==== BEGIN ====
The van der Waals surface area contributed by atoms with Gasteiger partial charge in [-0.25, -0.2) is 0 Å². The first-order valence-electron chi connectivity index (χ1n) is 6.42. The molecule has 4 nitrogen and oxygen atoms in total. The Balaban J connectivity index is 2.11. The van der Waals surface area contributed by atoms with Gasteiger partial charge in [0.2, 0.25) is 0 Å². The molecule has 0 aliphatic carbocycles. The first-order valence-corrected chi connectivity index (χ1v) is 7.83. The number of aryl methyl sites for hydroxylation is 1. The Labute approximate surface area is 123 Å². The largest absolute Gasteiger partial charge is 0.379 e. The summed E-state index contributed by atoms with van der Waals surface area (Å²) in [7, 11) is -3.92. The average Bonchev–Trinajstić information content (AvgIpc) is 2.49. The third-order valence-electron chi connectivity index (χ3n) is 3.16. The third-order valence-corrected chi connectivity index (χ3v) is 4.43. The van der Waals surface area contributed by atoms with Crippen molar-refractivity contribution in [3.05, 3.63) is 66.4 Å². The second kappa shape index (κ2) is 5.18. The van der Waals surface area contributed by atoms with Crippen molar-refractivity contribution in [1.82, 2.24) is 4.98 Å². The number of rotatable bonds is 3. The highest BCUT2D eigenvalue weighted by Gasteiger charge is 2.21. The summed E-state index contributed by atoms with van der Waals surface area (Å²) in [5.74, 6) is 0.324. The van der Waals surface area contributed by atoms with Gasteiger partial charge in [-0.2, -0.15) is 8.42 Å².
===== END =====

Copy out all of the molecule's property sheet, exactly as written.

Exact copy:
The van der Waals surface area contributed by atoms with Gasteiger partial charge in [-0.25, -0.2) is 0 Å². The first-order valence-electron chi connectivity index (χ1n) is 6.42. The molecule has 4 nitrogen and oxygen atoms in total. The Balaban J connectivity index is 2.11. The van der Waals surface area contributed by atoms with Gasteiger partial charge in [0.2, 0.25) is 0 Å². The molecule has 0 aliphatic carbocycles. The first-order valence-corrected chi connectivity index (χ1v) is 7.83. The number of aryl methyl sites for hydroxylation is 1. The Labute approximate surface area is 123 Å². The largest absolute Gasteiger partial charge is 0.379 e. The summed E-state index contributed by atoms with van der Waals surface area (Å²) in [7, 11) is -3.92. The average Bonchev–Trinajstić information content (AvgIpc) is 2.49. The third-order valence-electron chi connectivity index (χ3n) is 3.16. The third-order valence-corrected chi connectivity index (χ3v) is 4.43. The van der Waals surface area contributed by atoms with Crippen molar-refractivity contribution in [3.05, 3.63) is 66.4 Å². The second kappa shape index (κ2) is 5.18. The van der Waals surface area contributed by atoms with Crippen molar-refractivity contribution in [1.82, 2.24) is 4.98 Å². The number of rotatable bonds is 3. The highest BCUT2D eigenvalue weighted by Gasteiger charge is 2.21. The summed E-state index contributed by atoms with van der Waals surface area (Å²) in [5.74, 6) is 0.324. The van der Waals surface area contributed by atoms with Gasteiger partial charge in [-0.2, -0.15) is 8.42 Å².